Thirty years ago today, Barton Fink hit theaters, coming off a triple-win at Cannes and confirming that the Coen brothers were not just formalist genre-film brats but bona fide geniuses. Both Joel and Ethan claimed they had no real axe to grind with Hollywood — “Our professional life [there] has been particularly easy,” the former said, “which I’m sure is very unusual and very unfair” — yet they managed to come up with a particularly vicious, nightmarish take on the Dream Factory. Originally taken up as a distraction when the brothers hit a stumbling block in the process of hashing out the script for Miller’s Crossing, and purposefully designed to be a project that would involve John Turturro, John Goodman and a hotel full of ghosts, this acid-dipped valentine to the film industry remains a high point in the siblings’ ongoing (hopefully?) careers. It took them roughly three weeks to write it. Three decades later, it remains an infinitely fascinating, perpetually fucked-up poke at how the studio-era sausage got made, at artistic self-delusion, at the existential dread of writers’ block, at what happens when you choose the life of the mind over life itself.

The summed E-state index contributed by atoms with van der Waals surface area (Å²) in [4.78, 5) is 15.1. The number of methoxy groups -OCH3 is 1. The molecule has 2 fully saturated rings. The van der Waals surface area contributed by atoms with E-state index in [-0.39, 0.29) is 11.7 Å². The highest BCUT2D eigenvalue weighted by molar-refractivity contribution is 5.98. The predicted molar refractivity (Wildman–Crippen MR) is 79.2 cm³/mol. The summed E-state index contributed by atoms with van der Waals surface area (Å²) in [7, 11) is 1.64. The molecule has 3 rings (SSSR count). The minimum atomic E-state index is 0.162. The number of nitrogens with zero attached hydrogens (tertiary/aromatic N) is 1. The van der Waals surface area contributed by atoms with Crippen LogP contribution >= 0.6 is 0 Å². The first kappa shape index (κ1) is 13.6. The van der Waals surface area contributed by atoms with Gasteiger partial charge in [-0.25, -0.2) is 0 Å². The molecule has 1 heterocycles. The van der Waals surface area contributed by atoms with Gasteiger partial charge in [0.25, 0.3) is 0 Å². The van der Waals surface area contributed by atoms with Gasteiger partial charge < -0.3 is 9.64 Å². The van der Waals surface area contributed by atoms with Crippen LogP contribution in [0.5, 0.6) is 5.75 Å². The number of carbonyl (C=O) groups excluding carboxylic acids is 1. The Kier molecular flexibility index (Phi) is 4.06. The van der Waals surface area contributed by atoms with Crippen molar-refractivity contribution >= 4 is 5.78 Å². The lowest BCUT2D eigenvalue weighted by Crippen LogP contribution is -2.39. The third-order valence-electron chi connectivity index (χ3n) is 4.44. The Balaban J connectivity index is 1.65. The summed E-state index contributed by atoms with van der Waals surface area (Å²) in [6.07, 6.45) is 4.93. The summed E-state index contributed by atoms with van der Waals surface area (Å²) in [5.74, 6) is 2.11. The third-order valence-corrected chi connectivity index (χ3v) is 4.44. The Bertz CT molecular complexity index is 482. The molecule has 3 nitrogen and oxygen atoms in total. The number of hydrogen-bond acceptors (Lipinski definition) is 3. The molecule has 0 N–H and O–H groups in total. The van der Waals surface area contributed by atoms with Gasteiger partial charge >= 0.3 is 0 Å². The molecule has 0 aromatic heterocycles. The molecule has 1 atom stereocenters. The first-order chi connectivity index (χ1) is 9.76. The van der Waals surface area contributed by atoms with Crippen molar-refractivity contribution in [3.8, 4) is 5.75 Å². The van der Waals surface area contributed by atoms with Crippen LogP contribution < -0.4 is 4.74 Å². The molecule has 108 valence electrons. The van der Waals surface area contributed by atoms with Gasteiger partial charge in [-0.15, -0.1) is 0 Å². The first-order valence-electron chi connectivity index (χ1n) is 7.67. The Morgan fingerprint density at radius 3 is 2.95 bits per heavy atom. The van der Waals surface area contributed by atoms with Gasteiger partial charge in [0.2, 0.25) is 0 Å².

The usual end-credits disclaimer of “any resemblance to actual persons, living or dead, is purely coincidental” doubles as a deadpan joke here — there are a number of real-life figures that Barton Fink borrow key elements from. Fink is modeled somewhat after Clifford Odets, the playwright and Group Theatre member whose works Waiting for Lefty and Awake and Sing espoused proletariat empowerment and the earthy nobility of the working class; Turturro reportedly read the author’s diary to prep for his role as the righteous, self-proclaimed defender of the little guy. The studio head who hires Bart, Jack Lipnick, is a hodgepodge of early movie moguls from Louis B. Mayer to Harry Cohn (his military uniform cooked up by wardrobe department comes straight from a Jack Warner anecdote). Despite the fact that his assignment couldn’t be simpler — “Wallace Beery, wrestling picture, whaddya need, a road map?” — Fink finds that he can’t get started, so he seeks counsel from one W.P. Mayhew, a Southern dandy and world-class souse who couldn’t be more Faulkneresque. Like The Sound and the Fury author, Mayhew is a novelist doing time in lotus land. Unlike Faulkner, he won’t eventually quit the screenwriting racket and win the Nobel.